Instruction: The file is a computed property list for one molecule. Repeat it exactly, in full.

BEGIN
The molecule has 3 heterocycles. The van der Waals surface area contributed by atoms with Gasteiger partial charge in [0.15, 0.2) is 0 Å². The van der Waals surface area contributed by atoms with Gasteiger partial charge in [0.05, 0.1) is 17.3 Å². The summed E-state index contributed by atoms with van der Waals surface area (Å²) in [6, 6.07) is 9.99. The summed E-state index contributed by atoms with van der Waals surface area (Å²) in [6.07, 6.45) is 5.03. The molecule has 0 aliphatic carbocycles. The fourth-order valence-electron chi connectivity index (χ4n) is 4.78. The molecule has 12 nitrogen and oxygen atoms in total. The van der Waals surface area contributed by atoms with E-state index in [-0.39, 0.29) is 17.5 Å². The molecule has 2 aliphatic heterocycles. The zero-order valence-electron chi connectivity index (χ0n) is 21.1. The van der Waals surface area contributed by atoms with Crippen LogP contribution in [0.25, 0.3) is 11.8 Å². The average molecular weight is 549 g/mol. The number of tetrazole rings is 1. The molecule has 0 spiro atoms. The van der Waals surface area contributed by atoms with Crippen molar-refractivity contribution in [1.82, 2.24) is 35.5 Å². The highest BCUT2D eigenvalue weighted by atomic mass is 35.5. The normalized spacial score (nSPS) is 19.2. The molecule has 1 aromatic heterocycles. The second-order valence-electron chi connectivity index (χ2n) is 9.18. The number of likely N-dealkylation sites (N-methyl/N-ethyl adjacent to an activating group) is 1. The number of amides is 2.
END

The molecule has 3 heterocycles. The van der Waals surface area contributed by atoms with Gasteiger partial charge in [0.15, 0.2) is 0 Å². The van der Waals surface area contributed by atoms with Gasteiger partial charge in [0.05, 0.1) is 17.3 Å². The summed E-state index contributed by atoms with van der Waals surface area (Å²) in [6, 6.07) is 9.99. The summed E-state index contributed by atoms with van der Waals surface area (Å²) in [6.07, 6.45) is 5.03. The molecule has 0 aliphatic carbocycles. The fourth-order valence-electron chi connectivity index (χ4n) is 4.78. The molecule has 12 nitrogen and oxygen atoms in total. The van der Waals surface area contributed by atoms with E-state index in [-0.39, 0.29) is 17.5 Å². The molecule has 2 aliphatic heterocycles. The zero-order valence-electron chi connectivity index (χ0n) is 21.1. The van der Waals surface area contributed by atoms with Crippen LogP contribution in [0.25, 0.3) is 11.8 Å². The average molecular weight is 549 g/mol. The number of tetrazole rings is 1. The molecule has 0 spiro atoms. The van der Waals surface area contributed by atoms with Crippen molar-refractivity contribution in [1.82, 2.24) is 35.5 Å². The highest BCUT2D eigenvalue weighted by atomic mass is 35.5. The normalized spacial score (nSPS) is 19.2. The molecule has 1 aromatic heterocycles. The second-order valence-electron chi connectivity index (χ2n) is 9.18. The number of likely N-dealkylation sites (N-methyl/N-ethyl adjacent to an activating group) is 1. The number of amides is 2.